Perfect tense: Can I use since/for to talk about an action in the past?

For example, If I got up two hours ago(let us suppose it was at 8 o’clock), can I say"I have got up for two hours", or “I have got up since 8 o’clock”?


No, you say: ‘I’ve been up for 2 hours’,

or: I’m up since 8 o’clock

Thank you, Shyone. Here is a further question: In negative perfect tense, can a verb for a brief action coexist with for/since phrases? e.g.

He hasn’t taken a bath for three days./He hasn’t taken a bath since last Monday.
He hasn’t gone to school for a week./ He hasn’t gone to school since last Monday.


Hello Iwanna,

The words “for” and “since” are both used to talk about duration, but they are used in different ways. Basically, the word “for” is used to talk about duration by mentioning the amount of time. This works in any tense. When you use the present perfect, the word “since” can be used to establish the duration of an action that has continued up to the present by mentioning the point in time when the action began .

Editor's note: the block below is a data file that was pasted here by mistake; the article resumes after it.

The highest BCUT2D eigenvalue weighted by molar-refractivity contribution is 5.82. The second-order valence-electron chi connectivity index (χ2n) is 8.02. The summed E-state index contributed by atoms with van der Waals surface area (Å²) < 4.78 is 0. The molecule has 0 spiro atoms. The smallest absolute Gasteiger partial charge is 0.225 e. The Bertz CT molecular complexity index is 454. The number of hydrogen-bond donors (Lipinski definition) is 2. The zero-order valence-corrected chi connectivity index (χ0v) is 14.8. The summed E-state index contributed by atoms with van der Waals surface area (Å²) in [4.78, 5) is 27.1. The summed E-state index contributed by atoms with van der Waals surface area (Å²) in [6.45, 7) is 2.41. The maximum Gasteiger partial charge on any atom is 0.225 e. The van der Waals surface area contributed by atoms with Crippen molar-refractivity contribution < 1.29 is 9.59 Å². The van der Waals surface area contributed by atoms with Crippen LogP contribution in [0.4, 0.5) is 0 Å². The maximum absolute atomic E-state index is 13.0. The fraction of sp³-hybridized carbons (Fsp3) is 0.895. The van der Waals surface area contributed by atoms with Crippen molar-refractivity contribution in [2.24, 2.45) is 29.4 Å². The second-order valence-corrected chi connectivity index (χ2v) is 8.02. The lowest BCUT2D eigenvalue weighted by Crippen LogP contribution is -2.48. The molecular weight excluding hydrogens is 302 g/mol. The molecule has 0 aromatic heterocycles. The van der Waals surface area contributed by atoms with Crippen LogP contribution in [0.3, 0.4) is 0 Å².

• It has been raining for five days. (for an amount of time)
  • It has been raining since last Saturday. (since a point in time)

Your negative sentences are fine. In those sentences, you are in essence stating the duration of “non-action”. The action mentioned in each sentence did not take place at any time during the timeframe indicated by the sentence.

I hope that answers your question.
[size=92]“Quality means doing it right when no one is looking.” ~ Henry Ford[/size]

Thank you, Esl. You always give so helpful explanations.